Mitchell’s laws:
●The more budgets are cut and taxes increased, the weaker an economy becomes.
●Austerity is the government’s method for widening the gap between rich and poor,
which leads to civil disorder.
●Until the 99% understand the need for federal deficits, the upper 1% will rule.
●To survive long term, a monetarily non-sovereign government must have a positive balance of payments.
●Those, who do not understand the differences between Monetary Sovereignty and monetary non-sovereignty, do not understand economics.

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In “Travel to Spain to see a culture of dependency” we discussed how the starving Spanish feed themselves and their children with rotting food dug from dumpsters. Because of deficit reduction, aka “austerity,” the unemployment rate in Spain ranges from “relatively low” in Girona (14%) to 25% for the country as a whole. About 22% of Spanish households exist in poverty.

Now let’s talk America:

New York Times
Soaring Poverty Casts Spotlight on ‘Lost Decade’
By Sabrina Tavernise
Published: September 13, 2011

WASHINGTON — Another 2.6 million people slipped into poverty in the United States last year, the Census Bureau reported Tuesday, and the number of Americans living below the official poverty line, 46.2 million people, was the highest number in the 52 years the bureau has been publishing figures on it.

And in new signs of distress among the middle class, median household incomes fell last year to levels last seen in 1996.

Economists pointed to a telling statistic: It was the first time since the Great Depression that median household income, adjusted for inflation, had not risen over such a long period, said Lawrence Katz, an economics professor at Harvard.

As we continually mention (even at the bottom of each post), here is how Gross Domestic Product, the prime measure of economic growth, is calculated:

GDP = Federal Spending + Non-federal Spending – Net Imports

So, by definition, economic growth requires federal and non-federal spending growth. That is why deficit reduction, which involves spending decreases and tax increases, always must reduce economic growth and lead to recessions and depressions. It’s a mathematical necessity.

People who deny the adverse effect of deficit reduction, also would deny that taking one apple from a dozen, leaves only eleven apples.

The bureau’s findings were worse than many economists expected, and brought into sharp relief the toll the past decade had taken on Americans at the middle and lower parts of the income ladder. It is also fresh evidence that the disappointing economic recovery has done nothing for the country’s poorest citizens.

Readers of this blog know deficit reduction hurts the middle and lower classes much more than the upper classes, thereby increasing the gap between the so-called “1%” and the “99%.” This is not accidental. It is by design.

The 1% are perfectly happy to see their own fortunes decline so long as the gap increases. That is the goal of the 1%, and the bought-and-paid-for politicians and media are happy to further that goal, by spreading the lie that deficits are “too big” and “unsustainable” and “the federal government must live within its means.”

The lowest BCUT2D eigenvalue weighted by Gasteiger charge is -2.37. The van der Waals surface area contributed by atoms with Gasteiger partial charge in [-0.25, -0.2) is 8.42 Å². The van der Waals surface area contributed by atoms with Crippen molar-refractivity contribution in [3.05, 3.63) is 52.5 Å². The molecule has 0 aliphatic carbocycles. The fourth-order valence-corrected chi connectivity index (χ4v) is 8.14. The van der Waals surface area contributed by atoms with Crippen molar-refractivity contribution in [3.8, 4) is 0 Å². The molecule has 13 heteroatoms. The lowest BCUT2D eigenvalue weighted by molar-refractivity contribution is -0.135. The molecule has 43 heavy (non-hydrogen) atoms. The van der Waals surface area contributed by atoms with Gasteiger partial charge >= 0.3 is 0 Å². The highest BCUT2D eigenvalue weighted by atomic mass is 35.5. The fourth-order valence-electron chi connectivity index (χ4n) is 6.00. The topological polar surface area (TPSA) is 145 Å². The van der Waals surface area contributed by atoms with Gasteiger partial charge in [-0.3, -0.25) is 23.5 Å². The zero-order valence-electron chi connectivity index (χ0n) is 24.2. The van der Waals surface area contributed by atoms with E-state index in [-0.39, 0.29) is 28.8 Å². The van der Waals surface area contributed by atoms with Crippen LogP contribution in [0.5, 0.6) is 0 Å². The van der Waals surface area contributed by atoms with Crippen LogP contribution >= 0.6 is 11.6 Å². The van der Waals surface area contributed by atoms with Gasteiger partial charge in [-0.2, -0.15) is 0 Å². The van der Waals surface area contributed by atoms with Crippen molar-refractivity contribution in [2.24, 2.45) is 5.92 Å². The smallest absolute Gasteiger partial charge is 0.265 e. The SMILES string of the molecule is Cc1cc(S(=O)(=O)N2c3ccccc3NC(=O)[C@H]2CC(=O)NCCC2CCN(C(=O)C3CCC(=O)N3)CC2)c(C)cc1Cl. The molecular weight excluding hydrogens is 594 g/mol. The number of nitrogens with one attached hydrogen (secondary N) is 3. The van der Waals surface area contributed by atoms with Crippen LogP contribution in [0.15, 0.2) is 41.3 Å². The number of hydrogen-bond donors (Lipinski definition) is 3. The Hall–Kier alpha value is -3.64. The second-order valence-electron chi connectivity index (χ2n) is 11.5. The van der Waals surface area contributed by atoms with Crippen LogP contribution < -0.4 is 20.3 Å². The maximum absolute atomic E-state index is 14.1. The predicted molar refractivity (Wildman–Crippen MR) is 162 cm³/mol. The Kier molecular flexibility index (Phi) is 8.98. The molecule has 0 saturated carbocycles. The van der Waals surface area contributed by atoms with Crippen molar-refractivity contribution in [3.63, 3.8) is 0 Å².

Of course, the exact opposite is true: Federal deficits are too small. They easily are sustainable. And being Monetarily Sovereign, the federal government has the power to create any amount of “means” it wishes.

The report said the percentage of Americans living below the poverty line last year, 15.1 percent, was the highest level since 1993. (The poverty line in 2010 for a family of four was $22,314.)

The past decade was also marked by a growing gap between the very top and very bottom of the income ladder. Median household income for the bottom tenth of the income spectrum fell by 12 percent from a peak in 1999, while the top 90th percentile dropped by just 1.5 percent.

The rich are overjoyed. Their income fell 1.5%, but the gap increased. Exactly what they wanted.

This year is not likely to be any better, economists said. Stimulus money has largely ended, and state and local governments have made deep cuts to staff and to budgets for social programs, both likely to move economically fragile families closer to poverty.

Why has stimulus money ended? That’s right: The lie that deficits must be reduced.

Minorities were hit hardest. Blacks experienced the highest poverty rate, at 27 percent, up from 25 percent in 2009, and Hispanics rose to 26 percent from 25 percent. For whites, 9.9 percent lived in poverty, up from 9.4 percent in 2009. Asians were unchanged at 12.1 percent.

Most blacks probably will vote for Obama, but for the wrong reason: Not because he’s less likely to cut federal spending, but because he’s black (or ½ black). Most Hispanics also will vote for Obama, also for the wrong reason: Because he’s more sympathetic to immigrants.